‘Capturing Beauty’ is about the choices we make. Christine and I chose to get sober and follow the principles and steps of Alcoholic Anonymous. In 1987, while attending the New Hope Program at Serenity Lane, I came upon the complete works Antonin Artaud. I carried this book to meetings. Some brothers questioned my choice of reading material. I told them it reminds me of the second step, and my long journey to be clear and sober in regards to my creativity.
Step 2 Came to believe a power greater than ourselves could restore us to sanity.
In the long First Step I did in New Hope, I talked about my use of LSD in the sixties. The two councilors interrupted this important reading in order “to get control of the group back”. I went to the head of Serenity Lane, Hillary Larson, who began to see me one on one. Hillary was a writer and after reading my first step, she called the two councilors in and bid them to apologise to me. They knew nothing about the complex struggle of a human being who came to own extraordinary gifts that have him, or her, in its grip, and like a higher power, has taken complete control of your life.
I told Hillary of my dilemma, being how could I give up my gifted life, even though it may be what I have to do – to save my life. I surmised any attempt to do so would be met with failure. I had read Malcome Lowerys ‘Under Volcano’ and made this my goal;
“I refuse to be a creative being who self-distructs!”
Artaud became my Sober Guide, even my Muse of Recovery. His ‘Van Gough – The Man Suicided by Society’ became my anthem. There was nothing in the Big Book that came to the defense of a Artist in dire peril. I would attend Art’s Anonymous and Adult Children of Alcoholics meetings and bring my sister Christine with me – in spirit! Our abuse of drugs and alcohol had driven a wedge between us. As children we made up our own language. James and Lucia Joyce did the same, and thus Lucia is seen as her father’s Muse.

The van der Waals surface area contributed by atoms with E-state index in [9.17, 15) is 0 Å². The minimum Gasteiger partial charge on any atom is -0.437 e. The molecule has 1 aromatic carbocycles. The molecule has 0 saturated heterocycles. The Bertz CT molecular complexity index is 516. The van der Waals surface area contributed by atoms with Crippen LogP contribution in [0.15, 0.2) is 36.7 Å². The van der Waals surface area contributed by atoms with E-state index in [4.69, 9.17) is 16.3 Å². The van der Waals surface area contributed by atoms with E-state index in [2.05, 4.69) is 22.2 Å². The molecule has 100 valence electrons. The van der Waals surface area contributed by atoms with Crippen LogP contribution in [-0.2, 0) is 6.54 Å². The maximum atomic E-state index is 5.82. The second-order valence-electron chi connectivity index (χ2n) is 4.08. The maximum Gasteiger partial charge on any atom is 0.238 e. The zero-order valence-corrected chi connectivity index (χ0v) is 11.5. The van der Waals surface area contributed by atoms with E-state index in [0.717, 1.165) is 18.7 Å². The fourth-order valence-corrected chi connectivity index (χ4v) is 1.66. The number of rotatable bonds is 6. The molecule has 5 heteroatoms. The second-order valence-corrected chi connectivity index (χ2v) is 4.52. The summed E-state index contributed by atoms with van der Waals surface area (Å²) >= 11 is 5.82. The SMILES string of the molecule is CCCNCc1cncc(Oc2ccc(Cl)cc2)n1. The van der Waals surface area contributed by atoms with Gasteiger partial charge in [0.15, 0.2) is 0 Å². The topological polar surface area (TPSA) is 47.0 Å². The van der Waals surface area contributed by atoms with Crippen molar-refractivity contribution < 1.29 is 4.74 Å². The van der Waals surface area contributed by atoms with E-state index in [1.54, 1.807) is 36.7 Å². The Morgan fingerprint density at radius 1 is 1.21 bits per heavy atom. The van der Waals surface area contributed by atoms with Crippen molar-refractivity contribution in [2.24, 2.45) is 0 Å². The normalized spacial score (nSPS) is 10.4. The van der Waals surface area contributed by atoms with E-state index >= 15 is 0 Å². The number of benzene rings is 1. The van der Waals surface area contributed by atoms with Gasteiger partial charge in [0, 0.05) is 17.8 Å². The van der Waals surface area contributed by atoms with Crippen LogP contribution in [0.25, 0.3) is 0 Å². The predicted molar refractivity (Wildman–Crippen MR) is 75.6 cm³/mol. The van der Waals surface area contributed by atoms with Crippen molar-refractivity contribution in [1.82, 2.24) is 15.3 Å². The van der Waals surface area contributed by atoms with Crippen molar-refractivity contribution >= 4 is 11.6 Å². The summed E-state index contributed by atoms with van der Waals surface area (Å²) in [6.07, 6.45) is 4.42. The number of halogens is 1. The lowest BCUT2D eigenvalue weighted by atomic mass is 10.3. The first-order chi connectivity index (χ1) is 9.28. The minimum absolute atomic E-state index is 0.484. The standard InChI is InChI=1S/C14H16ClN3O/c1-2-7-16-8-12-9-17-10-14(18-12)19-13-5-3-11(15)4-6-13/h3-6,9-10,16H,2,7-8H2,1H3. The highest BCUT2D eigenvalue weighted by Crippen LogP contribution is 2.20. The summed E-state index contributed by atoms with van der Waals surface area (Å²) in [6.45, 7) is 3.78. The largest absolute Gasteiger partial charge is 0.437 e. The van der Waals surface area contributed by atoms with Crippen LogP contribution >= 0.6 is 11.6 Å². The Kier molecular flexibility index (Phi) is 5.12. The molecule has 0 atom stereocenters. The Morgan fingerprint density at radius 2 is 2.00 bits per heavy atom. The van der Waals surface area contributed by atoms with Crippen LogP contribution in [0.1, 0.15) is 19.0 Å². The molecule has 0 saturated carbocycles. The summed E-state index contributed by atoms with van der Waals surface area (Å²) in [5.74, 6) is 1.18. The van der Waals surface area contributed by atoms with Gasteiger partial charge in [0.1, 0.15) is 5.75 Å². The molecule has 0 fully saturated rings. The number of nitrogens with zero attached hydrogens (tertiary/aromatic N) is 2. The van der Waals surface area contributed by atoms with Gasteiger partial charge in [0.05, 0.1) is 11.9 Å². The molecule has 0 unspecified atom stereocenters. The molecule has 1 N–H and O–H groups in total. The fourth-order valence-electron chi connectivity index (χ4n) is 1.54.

The suggestion James wrote Finnigans Wake for his daughter, is unbelievable to those who are not writers and artists in touch with their Muse. In CB I will reveal why Rosamond rendered her infamous beautiful women, for me, for my approval. Christine gave me full credit for her success;
“You let me look over your shoulder while you painted. You took time to show me books and explain what constituted good and bad art.”
When I suggested to Charles Shields on his facebook that the story of Lucia Joyce and Samuel Becket be associated with Lucy in the Sky with Diamonds (LSD) the chortling began. When I introduced Artaud to Lucy, you could hear a cyber-pin drop. No one had done this, saw this coming. Both of these creative beings ended up in mental wards, alone and forsaken. These two souls, driven by their Muse (Music Museum) had contributed greatly to the foundation of Modern Dance and Modern Theatre. And then there is Finnigan’s Wake’ considered the greatest novel in the English Language – and very few people can read it! It reads like an Acid Trip. Surely it was written by someone locked in an asylum.
To put Christine, Rena, and myself in the same leagues as Artaud, Becket, and the Joyce’s may be a stretch of the imagination, but the Struggle remains the same. I will explain how we three changed the look of Art in a social setting that permeates several modern lifestyles, including the internet. Rosamond was famous for her Beautiful Faces that were like mirrors hung on the wall.
“Mirror, mirror, on the wall…….who’s the fairest one of all?”
To read Jame Joyce’s rosy poem to his daughter, put me in a trance, as I have followed the theme of The Rose in this blog. On the envelope of Rena’s letter, she writes my full name, and under it she wrote;
In the upper left is the town she lives near…BOZEMAN. Take away the bottom of the B and you get a R.